November 2022 The WELLesley Employee

A Monthly Safety and Wellness Newsletter brought to you by The Town of Wellesley Employee Safety  & Wellness Committee 

November Wellness Activity

Coming Soon - A Stress Management Initiative. Tufts will have a meditation program starting November 14. An email will be sent soon!

The Great American Smoke Out

Click here to get help quitting smoking!

November is National Diabetes Awareness Month

nov diabetes

Tips to Not Overeat on Thanksgiving

Cay Meagher, Select Board Office

  1. Don’t skip meals before “the big one”; so many people skip breakfast or lunch because they think they’re going to eat a lot of turkey and sides. This backfires because by the time the stuffing heads your way, you’re too hungry to take a small amount and pass it along. Have a filling and healthy breakfast, a small but satisfying lunch and you’ll be just fine for gravy and mashed potatoes. 
  2. Plan snacks for meal prepping time. If you’re the one doing the cooking, it’s easy to taste along the way. Have some healthy snacks pre-planned out so you aren’t too hungry or worse already tired of the meal!
  3. Make time to move! Turkey trots are fun for the family but you can also take a walk around the neighborhood before and after you eat. Any movement throughout the day is a great way to get that meal digested before pie and football!
  4. Wait on the alcohol. Besides the obvious downside of drinking your calories, hold off on the drinks until you’re seated at the table. Drinking too much beforehand can limit your ability to make good food choices. Also, drink responsibly!
  5. Make a balanced plate. Too much of a good thing is a bad thing, so think ahead and look at all your options on the table before filling your plate. If you know you’ll want pie/dessert maybe check the amount of heavy food you take. 
  6. If you do overeat, don’t beat yourself up. Like anything else, one day at a time. Holidays are meant to be enjoyed, and the next day is a new day!

‘Tis the Season to be Jolly? Relieving the Stress of the Holidays

Michael Carmody, Safety Coordinator, Department of Public Works

Preparations may already be underway in your family for the holiday season; Thanksgiving through New Years. With so much planning and so many expectations to meet, it’s natural that this time of year leads to increased family tensions, anxiety, and depression.

A study by the American Psychological Association listed the five greatest stressors during the holiday season as: lack of time, money worries, overcommercialization, gift-giving pressure and family get-togethers.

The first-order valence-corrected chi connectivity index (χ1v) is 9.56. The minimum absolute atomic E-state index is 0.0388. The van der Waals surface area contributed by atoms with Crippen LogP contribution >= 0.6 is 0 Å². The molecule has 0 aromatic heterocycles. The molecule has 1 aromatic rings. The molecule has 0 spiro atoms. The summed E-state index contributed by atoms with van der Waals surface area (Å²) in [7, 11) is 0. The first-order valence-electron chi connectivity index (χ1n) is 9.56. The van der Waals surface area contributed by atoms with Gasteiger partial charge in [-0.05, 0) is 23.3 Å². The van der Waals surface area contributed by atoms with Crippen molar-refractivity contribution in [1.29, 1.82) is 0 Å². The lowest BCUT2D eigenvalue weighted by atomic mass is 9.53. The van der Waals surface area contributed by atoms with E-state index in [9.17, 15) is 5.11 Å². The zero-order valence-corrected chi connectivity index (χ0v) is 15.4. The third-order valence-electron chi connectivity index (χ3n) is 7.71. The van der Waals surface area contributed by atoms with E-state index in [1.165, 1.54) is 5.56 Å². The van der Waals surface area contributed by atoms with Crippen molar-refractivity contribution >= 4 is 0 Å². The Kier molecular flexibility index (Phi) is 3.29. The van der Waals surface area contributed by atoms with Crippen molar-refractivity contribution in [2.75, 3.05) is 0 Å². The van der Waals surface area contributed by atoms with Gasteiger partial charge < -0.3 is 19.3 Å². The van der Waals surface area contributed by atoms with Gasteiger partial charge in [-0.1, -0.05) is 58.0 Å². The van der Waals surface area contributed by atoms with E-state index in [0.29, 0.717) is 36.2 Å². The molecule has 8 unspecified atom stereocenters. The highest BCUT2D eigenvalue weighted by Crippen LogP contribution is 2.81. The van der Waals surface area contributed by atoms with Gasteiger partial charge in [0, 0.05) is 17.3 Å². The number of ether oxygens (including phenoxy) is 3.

My preference for dealing with stress is to eliminate it or control the stressors if I can, rather than manage how I cope with it. With parents, it’s hard to eliminate the pressure of meeting expectations for young children: wrapped presents, the big dinner, stockings by the fire, decorations on a tree, lights on the house, elf on a shelf and on and on. TV commercials reinforce the “necessity” of all of these elaborate traditions. I especially love the ad with the couple arguing over who gets which of the his and hers truck and SUV sitting in the driveway. 

With older children it may be possible to “dial back” some of the time-consuming traditions. Talk with them about the ones that are not so important and drop the ones they don’t care so much about. Would a catered dinner be ok? Could a Yankee Swap or Secret Santa be an alternative to everyone buying a gift for everyone else? 

In speaking to one’s family about the reasons for cutting back on some traditions, and that it’s a stressor that hinders your ability to enjoy the holiday, they should also understand the deeper reason for the holidays, gathering together to honor our traditions, including our faith traditions, singing songs together, and enjoying each other’s company. These are the most precious gifts to share this holiday season.

Reduce Stress - Just say No! 

Emma Weiler, Library

COVID-19 Information


Vaccine Info

Updated Quarantine Info

Upcoming Trainings 

Click to see MIIA Training Calendar        



Did you know that you have access to recorded trainings on a variety of topics through MIIA? If you don't already have a login, you can register here using your Wellesley email:

 MIIA's New E-learning Center provides quality training to meet annual requirements and tracks compliance for organization members at no cost to you. Train anytime, anywhere with our vast online library that includes more than 3,000 diverse courses and videos. For instructions on how to register, click here.

Do you have an event or training that you would like to make available to all employees? Please contact Jen Glover